The lost art (Was: The VAX is running

Paul Koning Paul_Koning at
Tue Apr 7 19:56:29 CDT 2009

> From: cctalk-bounces at [mailto:cctalk-
> bounces at] On Behalf Of William Donzelli
> Sent: Tuesday, April 07, 2009 5:44 PM
> To: General Discussion: On-Topic and Off-Topic Posts
> Subject: Re: The lost art (Was: The VAX is running
> > And too few people who take the trouble to learn the assembly bother
> > to learn the machine representation of the instructions--or the
> > architecture of the implementation. Even fewer learn how to time
> > instruction execution--perhaps it's no longer relevant.
> All of this is now the job of the compiler.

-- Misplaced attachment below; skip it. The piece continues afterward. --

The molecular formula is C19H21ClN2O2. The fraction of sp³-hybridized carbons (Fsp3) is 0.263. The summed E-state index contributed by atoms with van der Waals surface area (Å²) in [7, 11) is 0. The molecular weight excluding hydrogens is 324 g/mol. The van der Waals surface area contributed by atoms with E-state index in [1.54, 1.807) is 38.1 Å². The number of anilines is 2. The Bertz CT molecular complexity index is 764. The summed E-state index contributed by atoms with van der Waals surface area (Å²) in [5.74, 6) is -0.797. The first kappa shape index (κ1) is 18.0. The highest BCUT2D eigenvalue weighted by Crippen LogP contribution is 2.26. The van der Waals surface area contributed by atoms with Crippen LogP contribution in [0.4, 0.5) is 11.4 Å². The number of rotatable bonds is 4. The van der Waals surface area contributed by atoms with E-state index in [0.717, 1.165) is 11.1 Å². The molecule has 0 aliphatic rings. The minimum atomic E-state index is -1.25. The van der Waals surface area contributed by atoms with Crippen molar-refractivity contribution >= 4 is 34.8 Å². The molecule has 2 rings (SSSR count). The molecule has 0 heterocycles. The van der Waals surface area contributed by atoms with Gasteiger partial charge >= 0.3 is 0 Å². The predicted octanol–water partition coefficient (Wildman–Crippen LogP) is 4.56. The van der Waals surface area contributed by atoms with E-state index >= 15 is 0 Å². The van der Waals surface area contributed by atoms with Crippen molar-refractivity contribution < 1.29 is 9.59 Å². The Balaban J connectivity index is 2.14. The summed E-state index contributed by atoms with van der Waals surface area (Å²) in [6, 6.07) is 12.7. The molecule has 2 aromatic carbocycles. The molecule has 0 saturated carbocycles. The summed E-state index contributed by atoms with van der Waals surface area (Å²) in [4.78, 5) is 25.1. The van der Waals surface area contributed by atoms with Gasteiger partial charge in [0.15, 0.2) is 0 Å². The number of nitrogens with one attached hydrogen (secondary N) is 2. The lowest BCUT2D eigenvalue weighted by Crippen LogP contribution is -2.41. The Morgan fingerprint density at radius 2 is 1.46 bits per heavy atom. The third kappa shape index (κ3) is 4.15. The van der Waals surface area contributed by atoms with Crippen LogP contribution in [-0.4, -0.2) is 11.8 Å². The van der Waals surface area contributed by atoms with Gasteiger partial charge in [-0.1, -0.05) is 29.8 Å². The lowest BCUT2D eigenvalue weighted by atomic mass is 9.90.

> It ain't 1980 anymore.

True.  But it remains the case that there are tasks that push the limits
of what the available processors can do.  Or there may be special
considerations that you simply can't tell the compiler -- either it
doesn't know, or you can't say it in C.

I continue to do assembly language programming, occasionally.  It's a
small fraction of the total code but it has to be done that way for one
reason or another; the compiler just isn't an option.

For example, I have some cache flush code that runs about 10x the speed
of C code.  And it works correctly, which the C code can't because the
hardware has some very odd requirements that no compiler ever written
can cope with.


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